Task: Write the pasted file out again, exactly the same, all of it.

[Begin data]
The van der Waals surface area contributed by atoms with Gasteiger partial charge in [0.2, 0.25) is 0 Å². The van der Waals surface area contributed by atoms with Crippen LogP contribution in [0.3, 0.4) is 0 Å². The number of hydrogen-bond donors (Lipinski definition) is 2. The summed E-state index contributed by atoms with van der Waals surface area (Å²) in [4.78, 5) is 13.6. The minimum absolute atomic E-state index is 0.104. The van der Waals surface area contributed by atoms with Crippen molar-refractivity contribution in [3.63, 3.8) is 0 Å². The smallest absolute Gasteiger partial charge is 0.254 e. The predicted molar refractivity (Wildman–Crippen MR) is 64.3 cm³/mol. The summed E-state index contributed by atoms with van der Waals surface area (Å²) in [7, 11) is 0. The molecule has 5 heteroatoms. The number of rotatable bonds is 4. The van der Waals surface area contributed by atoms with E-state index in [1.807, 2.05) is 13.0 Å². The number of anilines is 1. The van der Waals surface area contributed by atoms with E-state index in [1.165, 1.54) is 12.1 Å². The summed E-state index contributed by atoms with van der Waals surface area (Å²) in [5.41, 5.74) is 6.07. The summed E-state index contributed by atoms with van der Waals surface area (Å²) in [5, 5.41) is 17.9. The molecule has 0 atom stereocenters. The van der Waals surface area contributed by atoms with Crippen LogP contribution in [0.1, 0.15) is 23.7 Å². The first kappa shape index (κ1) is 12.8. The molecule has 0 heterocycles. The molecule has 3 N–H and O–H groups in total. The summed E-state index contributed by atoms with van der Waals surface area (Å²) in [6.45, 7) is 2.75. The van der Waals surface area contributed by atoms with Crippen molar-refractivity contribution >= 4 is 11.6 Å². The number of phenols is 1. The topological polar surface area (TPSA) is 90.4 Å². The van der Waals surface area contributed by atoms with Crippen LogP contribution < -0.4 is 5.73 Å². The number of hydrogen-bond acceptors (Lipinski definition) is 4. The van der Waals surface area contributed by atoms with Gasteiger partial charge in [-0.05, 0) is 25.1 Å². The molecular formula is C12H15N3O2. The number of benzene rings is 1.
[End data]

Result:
The van der Waals surface area contributed by atoms with Gasteiger partial charge in [0.2, 0.25) is 0 Å². The van der Waals surface area contributed by atoms with Crippen LogP contribution in [0.3, 0.4) is 0 Å². The number of hydrogen-bond donors (Lipinski definition) is 2. The summed E-state index contributed by atoms with van der Waals surface area (Å²) in [4.78, 5) is 13.6. The minimum absolute atomic E-state index is 0.104. The van der Waals surface area contributed by atoms with Crippen molar-refractivity contribution in [3.63, 3.8) is 0 Å². The smallest absolute Gasteiger partial charge is 0.254 e. The predicted molar refractivity (Wildman–Crippen MR) is 64.3 cm³/mol. The summed E-state index contributed by atoms with van der Waals surface area (Å²) in [7, 11) is 0. The molecule has 5 heteroatoms. The number of rotatable bonds is 4. The van der Waals surface area contributed by atoms with E-state index in [1.807, 2.05) is 13.0 Å². The number of anilines is 1. The van der Waals surface area contributed by atoms with E-state index in [1.165, 1.54) is 12.1 Å². The summed E-state index contributed by atoms with van der Waals surface area (Å²) in [5.41, 5.74) is 6.07. The summed E-state index contributed by atoms with van der Waals surface area (Å²) in [5, 5.41) is 17.9. The molecule has 0 atom stereocenters. The van der Waals surface area contributed by atoms with Crippen LogP contribution in [0.1, 0.15) is 23.7 Å². The first kappa shape index (κ1) is 12.8. The molecule has 0 heterocycles. The molecule has 3 N–H and O–H groups in total. The summed E-state index contributed by atoms with van der Waals surface area (Å²) in [6.45, 7) is 2.75. The van der Waals surface area contributed by atoms with Crippen molar-refractivity contribution >= 4 is 11.6 Å². The number of phenols is 1. The topological polar surface area (TPSA) is 90.4 Å². The van der Waals surface area contributed by atoms with Crippen LogP contribution < -0.4 is 5.73 Å². The number of hydrogen-bond acceptors (Lipinski definition) is 4. The van der Waals surface area contributed by atoms with Gasteiger partial charge in [-0.05, 0) is 25.1 Å². The molecular formula is C12H15N3O2. The number of benzene rings is 1.